Seminars Schedules

Classifications of Taxes


To further understand the concept of taxes, the following classifications are commonly provided:

According to subject matter (What is being taxed?):

a. Property tax – imposed upon the property located in a particular community. Example is real property tax under the Local Government Code of the Philippines.
b. Personal tax – imposed upon a person belonging to a particular community. Example is the community tax certificates or sedula in common language.
c. Excise tax – imposed upon the exercise of certain rights and privileges.

According to who bears the burden (who actually pays the tax?):

a. Direct tax – the one who is required by law to shoulder the tax is the same person who is bound to remit the tax to the government. Examples: Income tax, the taxpayer who earns taxable income is the one taxed on such income and is the same person who is required to remit the tax due to the government; in donor’s tax, the donor is the one being taxed and is the one required to remit the tax due to the government. In case of non-payment, the government will run after the taxpayer.

b. Indirect tax – the one who is required by law to shoulder the tax is different from the one who is bound to remit the tax to the government. Typical example is the value-added tax (VAT), which is an indirect tax where the customers are being passed on the 12% but it is the seller establishment that is bound to remit the tax. In case the seller establishment fails to remit the tax, then, it is the one liable and not the consumers.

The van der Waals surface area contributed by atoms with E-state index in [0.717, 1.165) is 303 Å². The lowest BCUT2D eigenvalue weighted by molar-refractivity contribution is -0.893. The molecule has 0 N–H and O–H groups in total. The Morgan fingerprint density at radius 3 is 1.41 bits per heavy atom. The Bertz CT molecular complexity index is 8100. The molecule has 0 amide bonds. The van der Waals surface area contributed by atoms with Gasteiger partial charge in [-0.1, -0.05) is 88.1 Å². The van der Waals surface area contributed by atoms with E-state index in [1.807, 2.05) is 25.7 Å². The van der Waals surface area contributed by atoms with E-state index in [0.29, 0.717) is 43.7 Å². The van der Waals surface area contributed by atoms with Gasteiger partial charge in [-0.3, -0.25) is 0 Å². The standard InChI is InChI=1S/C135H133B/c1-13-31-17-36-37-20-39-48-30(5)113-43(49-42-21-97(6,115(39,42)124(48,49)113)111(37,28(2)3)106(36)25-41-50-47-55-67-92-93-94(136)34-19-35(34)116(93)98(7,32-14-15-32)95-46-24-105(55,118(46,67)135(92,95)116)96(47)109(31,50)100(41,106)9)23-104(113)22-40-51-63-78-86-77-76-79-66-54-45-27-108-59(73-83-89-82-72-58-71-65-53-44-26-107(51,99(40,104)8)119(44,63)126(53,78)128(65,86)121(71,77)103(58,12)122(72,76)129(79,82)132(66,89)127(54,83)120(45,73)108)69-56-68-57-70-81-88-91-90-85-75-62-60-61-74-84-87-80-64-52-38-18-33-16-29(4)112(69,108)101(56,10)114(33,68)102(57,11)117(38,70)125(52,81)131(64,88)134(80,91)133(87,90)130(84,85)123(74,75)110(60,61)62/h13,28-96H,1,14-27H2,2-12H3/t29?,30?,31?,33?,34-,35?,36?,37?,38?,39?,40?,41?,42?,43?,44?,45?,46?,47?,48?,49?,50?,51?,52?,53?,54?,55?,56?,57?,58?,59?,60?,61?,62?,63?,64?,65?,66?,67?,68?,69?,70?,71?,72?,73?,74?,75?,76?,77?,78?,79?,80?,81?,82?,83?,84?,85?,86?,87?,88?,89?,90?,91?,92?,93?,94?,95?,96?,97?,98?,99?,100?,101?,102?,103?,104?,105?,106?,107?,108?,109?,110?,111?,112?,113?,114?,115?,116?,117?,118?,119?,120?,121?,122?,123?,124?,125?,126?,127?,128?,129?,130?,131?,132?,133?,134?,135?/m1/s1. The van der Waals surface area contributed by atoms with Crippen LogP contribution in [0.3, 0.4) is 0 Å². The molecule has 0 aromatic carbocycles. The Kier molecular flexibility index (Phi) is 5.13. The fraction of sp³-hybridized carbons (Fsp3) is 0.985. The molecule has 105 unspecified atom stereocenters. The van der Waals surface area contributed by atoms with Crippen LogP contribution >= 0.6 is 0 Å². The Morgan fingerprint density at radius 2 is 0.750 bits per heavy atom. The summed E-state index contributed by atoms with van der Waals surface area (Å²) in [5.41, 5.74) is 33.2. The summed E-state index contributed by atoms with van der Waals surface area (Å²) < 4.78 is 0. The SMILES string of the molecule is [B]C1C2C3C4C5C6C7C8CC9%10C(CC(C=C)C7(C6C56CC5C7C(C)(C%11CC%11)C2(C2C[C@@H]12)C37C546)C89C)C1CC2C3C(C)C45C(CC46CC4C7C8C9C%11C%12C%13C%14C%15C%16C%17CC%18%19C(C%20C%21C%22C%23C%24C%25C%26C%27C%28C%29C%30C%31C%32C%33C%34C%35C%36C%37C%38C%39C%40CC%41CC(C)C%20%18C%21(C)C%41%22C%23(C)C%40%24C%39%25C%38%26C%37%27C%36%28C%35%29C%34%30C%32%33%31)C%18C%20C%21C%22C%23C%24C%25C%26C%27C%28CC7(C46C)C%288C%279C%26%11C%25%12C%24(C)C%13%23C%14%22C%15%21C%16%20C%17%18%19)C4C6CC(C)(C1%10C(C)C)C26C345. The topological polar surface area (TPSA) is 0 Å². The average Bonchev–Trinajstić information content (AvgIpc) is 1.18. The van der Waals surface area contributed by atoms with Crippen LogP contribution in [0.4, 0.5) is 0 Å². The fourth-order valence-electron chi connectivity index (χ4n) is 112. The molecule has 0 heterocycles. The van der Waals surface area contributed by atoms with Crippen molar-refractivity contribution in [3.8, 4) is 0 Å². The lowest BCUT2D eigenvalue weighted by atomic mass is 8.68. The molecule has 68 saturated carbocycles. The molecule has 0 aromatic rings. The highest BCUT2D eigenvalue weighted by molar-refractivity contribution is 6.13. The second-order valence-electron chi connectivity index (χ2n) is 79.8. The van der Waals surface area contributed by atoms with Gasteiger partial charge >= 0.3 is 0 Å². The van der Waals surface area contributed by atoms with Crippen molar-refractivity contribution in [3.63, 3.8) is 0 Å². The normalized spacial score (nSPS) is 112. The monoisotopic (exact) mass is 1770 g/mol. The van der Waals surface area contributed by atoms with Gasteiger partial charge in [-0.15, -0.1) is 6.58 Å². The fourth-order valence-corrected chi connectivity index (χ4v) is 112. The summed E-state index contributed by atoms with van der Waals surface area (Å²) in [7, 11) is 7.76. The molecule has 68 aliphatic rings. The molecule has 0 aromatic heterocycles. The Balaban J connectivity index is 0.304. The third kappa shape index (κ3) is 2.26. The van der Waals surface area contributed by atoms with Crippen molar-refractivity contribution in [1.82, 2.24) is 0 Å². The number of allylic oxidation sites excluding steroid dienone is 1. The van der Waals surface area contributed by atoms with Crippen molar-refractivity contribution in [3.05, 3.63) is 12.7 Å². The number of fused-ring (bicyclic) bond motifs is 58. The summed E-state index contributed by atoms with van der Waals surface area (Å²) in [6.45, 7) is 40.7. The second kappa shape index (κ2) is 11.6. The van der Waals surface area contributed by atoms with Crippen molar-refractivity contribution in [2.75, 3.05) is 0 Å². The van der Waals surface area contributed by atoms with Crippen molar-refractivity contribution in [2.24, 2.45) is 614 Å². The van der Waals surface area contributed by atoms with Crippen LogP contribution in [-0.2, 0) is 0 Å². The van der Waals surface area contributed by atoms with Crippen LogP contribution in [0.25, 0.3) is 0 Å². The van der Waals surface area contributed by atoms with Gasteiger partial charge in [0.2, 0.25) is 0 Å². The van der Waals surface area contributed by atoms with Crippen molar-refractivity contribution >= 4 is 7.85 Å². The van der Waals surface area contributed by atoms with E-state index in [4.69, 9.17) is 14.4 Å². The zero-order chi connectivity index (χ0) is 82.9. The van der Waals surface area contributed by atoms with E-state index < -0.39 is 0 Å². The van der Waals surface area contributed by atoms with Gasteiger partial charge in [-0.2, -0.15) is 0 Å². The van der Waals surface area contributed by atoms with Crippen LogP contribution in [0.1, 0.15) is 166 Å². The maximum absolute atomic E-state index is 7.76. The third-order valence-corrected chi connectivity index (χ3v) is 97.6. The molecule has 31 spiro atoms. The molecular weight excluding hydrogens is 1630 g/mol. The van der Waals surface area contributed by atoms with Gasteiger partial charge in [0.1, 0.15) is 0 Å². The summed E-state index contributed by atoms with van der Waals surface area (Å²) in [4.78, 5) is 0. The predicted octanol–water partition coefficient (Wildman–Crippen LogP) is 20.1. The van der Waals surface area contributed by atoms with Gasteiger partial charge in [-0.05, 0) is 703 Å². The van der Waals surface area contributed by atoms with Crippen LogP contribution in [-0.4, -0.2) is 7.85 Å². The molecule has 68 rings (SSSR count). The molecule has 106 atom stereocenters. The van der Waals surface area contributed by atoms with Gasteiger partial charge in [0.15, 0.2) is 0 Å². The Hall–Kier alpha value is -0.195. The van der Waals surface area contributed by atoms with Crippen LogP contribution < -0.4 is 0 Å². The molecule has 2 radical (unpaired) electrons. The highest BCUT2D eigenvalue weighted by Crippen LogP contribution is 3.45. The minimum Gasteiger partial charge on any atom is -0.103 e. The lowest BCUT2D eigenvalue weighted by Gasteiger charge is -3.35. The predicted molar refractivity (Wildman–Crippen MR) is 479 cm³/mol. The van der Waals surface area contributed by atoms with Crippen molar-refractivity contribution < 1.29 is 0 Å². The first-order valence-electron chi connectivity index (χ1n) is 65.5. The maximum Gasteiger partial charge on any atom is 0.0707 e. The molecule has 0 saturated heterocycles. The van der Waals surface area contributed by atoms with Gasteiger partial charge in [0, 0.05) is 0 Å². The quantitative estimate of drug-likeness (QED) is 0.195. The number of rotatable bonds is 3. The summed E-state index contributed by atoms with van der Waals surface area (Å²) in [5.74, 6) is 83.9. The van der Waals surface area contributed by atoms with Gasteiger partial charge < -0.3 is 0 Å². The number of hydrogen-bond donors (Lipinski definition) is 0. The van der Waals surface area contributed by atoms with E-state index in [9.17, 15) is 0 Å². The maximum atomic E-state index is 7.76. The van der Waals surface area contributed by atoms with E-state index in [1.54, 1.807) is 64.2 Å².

According to how amounts are determined:
a. Ad valorem – taxes imposed as a certain percentage based on the value of the taxable subject or article. Example, income tax is a percentage of taxable income – 30% if corporation, 5%-32% for individuals; value-added tax is 12% of the gross sales or gross receipts.

b. Specific tax – taxes imposed at a certain amount based on a unit of measure such as weight or volume. Example is excise tax on alcoholic products, a certain centavos/pesos based on volume of say, 100ml; tax on cigarettes that is a certain amount per pack of a particular cigarette grade.

According to administering authority:

a. National internal revenue tax or national tax – those imposed by the national government. Examples are VAT, income tax, donor’s tax, estate tax, other percentage tax.

b. Local taxes – those imposed by the local government units such as real property tax, community tax certificates, business taxes, idle lands tax, sand and gravel tax, etc. N.B. Special levy or special assessment is not a tax in technical sense because its purpose is not to raise revenue but simply to recover or to seek reimbursement of the cost of the public expenditure.

According to the purpose of the tax:
a. General – those whose proceeds go to the general fund of the government through the National Treasury, Bureau of Treasury (BTr). In government accounting, they are called general funds. As a rule, government revenues goes to the BTr through the general fund, appropriated to government agencies and instrumentalities through the Appropriations Act of the Congress, and from such budget, government agencies and instrumentalities disburse.
b. Special – those imposed for a particular or specific purpose. This is commonly imposed by special laws such as the Sugar Adjustment Act before that was used above as an example.

According to graduation
a. Proportional tax
b. Progressive tax
c. Regressive tax

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